…of the academic strengths of my programs, the expansive resources of the university and the incredible music scene in Athens. I like that I have the opportunity to concurrently complete a M.S.W. with my M.P.A. In addition to the academic reputation of these departments, UGA offers countless resources for students. For example, the Richard B. Russell Library for Political Research and Studies offers access to primary data sources from all the major politicians in Georgia as well as audiovisual material from the Civil Rights Movement. To balance the academic life of UGA, I love to watch live music at the Caledonia Lounge or the 40 Watt. The beauty of the Athens music scene is that it is simple to find great local acts as well as big stars.
My favorite things to do on campus are…
…meet my (brand-new) fiancée, Hayley, on the lawns of North Campus to have a picnic. On Wednesday nights, I love to worship at the Wesley Foundation where I have grown in my spiritual life. Additionally, I enjoy attending the dinners that University Round Table holds. URT is an organization that aims to create an intellectually stimulating environment for discussion, debate, and education on contemporary issues.
When I have free time, I like…
…to play tennis, read, listen to music, hike, mountain or road bike, backpack, play racquetball, swim in waterfalls and cross-country ski.
The craziest thing I’ve done is…
…go polar bear swimming in the January waters off of the Maine Coast. In a moment of spontaneity, my best friend Nathan and I looked at each other as we arrived at the snow-banked shoreline and started running toward the water. We were stripping our winter coats off as we ran to the water. When we hit the frigid waves our hearts sped to a ferocious pace, and all of the air left in our lungs rushed out of our bodies. The peaceful January air was pierced by the two shrillest screams that coast had ever heard.
My favorite place to study is…
…the basement of the Main Library. Although I love the Student Learning Center for social reasons, the Main Library really encourages studying. With the wireless card turned off on my computer, I am not tempted to procrastinate, and I can more easily write my papers.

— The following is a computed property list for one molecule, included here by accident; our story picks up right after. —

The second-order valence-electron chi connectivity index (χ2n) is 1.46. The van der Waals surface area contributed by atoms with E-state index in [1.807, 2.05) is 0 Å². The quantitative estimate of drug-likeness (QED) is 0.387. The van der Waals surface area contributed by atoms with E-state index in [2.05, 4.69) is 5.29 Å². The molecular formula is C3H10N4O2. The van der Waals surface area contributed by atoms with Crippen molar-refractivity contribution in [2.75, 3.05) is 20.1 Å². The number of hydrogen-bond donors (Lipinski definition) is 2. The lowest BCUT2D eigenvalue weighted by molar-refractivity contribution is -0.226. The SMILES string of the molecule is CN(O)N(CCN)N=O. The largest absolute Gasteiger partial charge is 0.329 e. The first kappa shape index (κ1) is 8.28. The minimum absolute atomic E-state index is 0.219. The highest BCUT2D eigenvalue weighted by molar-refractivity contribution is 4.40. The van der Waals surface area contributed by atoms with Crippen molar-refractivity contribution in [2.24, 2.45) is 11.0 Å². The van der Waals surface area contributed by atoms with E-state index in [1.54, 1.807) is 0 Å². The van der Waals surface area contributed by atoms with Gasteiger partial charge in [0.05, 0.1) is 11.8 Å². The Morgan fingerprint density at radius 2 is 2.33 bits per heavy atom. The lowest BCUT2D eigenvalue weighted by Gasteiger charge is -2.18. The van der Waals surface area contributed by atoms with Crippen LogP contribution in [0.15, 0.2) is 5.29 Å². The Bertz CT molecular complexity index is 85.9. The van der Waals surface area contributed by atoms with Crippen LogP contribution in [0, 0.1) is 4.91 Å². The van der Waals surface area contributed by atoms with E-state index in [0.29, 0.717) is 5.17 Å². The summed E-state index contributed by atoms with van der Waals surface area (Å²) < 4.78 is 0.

My favorite professor is…
…Larry Nackerud. He has an unparalleled ability relate policy material in a way that engages the most micro-focused students. He also shares his wisdom and research experience with students interested in furthering their academic careers. In spite of his many career accomplishments, Dr. Nackerud is the most humble man I have ever met.
If I knew I could not fail, I would…
…create a society built around social justice that is based upon the philosophical writings of John Rawls. In his writings, Rawls presented the idea of a “veil of ignorance” which says that a just and democratic society is only created when none of the creators know his or her place in society. Therefore, if a person does not know if he or she will be an immigrant migrant worker or a chief executive officer then he or she will create a society that is just to both of them.
After graduation, I plan to…
…advocate for issues of social justice at every level. Immediately after graduation, I plan on applying to be a Presidential Management Fellow, but there are also many other options with degrees in public administration and social work. Eventually, I want to engage in public policy analysis and development either as an elected politician, an academic, or through a fellowship at a think tank.
The one UGA experience I will always remember will be…
…when I traveled with the UGA Wesley Foundation to Los Angeles to work with inner-city people experiencing homelessness. We were able to setup portable soup kitchen lines in the downtown L.A. area that has been termed “skid row.” We were warned to wear tennis shoes instead of sandals in fear that we might step on a crack pipe or needle, but I don’t remember those issues as much as I remember the feeling of connectedness to the people I was serving.